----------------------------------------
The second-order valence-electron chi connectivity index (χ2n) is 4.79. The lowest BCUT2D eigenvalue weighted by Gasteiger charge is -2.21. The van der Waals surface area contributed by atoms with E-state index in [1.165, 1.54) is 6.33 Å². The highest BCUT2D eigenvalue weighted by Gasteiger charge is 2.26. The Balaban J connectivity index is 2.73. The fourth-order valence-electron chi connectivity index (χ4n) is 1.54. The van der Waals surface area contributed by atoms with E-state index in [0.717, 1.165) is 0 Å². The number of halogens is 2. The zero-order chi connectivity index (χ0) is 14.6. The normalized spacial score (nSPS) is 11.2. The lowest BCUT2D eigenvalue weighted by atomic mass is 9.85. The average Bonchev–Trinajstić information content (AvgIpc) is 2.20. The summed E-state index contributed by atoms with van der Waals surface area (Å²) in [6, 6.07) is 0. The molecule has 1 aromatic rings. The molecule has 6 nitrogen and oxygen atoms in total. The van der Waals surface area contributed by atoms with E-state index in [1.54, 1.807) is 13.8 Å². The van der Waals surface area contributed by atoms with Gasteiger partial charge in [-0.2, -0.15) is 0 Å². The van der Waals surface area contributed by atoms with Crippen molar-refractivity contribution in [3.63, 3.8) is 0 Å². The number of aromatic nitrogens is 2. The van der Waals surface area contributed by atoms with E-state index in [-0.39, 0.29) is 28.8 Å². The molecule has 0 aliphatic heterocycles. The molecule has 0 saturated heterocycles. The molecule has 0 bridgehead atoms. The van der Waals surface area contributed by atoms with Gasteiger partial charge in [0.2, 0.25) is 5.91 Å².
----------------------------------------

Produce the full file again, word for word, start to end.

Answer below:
The second-order valence-electron chi connectivity index (χ2n) is 4.79. The lowest BCUT2D eigenvalue weighted by Gasteiger charge is -2.21. The van der Waals surface area contributed by atoms with E-state index in [1.165, 1.54) is 6.33 Å². The highest BCUT2D eigenvalue weighted by Gasteiger charge is 2.26. The Balaban J connectivity index is 2.73. The fourth-order valence-electron chi connectivity index (χ4n) is 1.54. The van der Waals surface area contributed by atoms with E-state index in [0.717, 1.165) is 0 Å². The number of halogens is 2. The zero-order chi connectivity index (χ0) is 14.6. The normalized spacial score (nSPS) is 11.2. The lowest BCUT2D eigenvalue weighted by atomic mass is 9.85. The average Bonchev–Trinajstić information content (AvgIpc) is 2.20. The summed E-state index contributed by atoms with van der Waals surface area (Å²) in [6, 6.07) is 0. The molecule has 1 aromatic rings. The molecule has 6 nitrogen and oxygen atoms in total. The van der Waals surface area contributed by atoms with E-state index in [1.54, 1.807) is 13.8 Å². The van der Waals surface area contributed by atoms with Gasteiger partial charge in [-0.2, -0.15) is 0 Å². The van der Waals surface area contributed by atoms with Crippen molar-refractivity contribution in [3.63, 3.8) is 0 Å². The number of aromatic nitrogens is 2. The van der Waals surface area contributed by atoms with E-state index in [-0.39, 0.29) is 28.8 Å². The molecule has 0 aliphatic heterocycles. The molecule has 0 saturated heterocycles. The molecule has 0 bridgehead atoms. The van der Waals surface area contributed by atoms with Gasteiger partial charge in [0.2, 0.25) is 5.91 Å².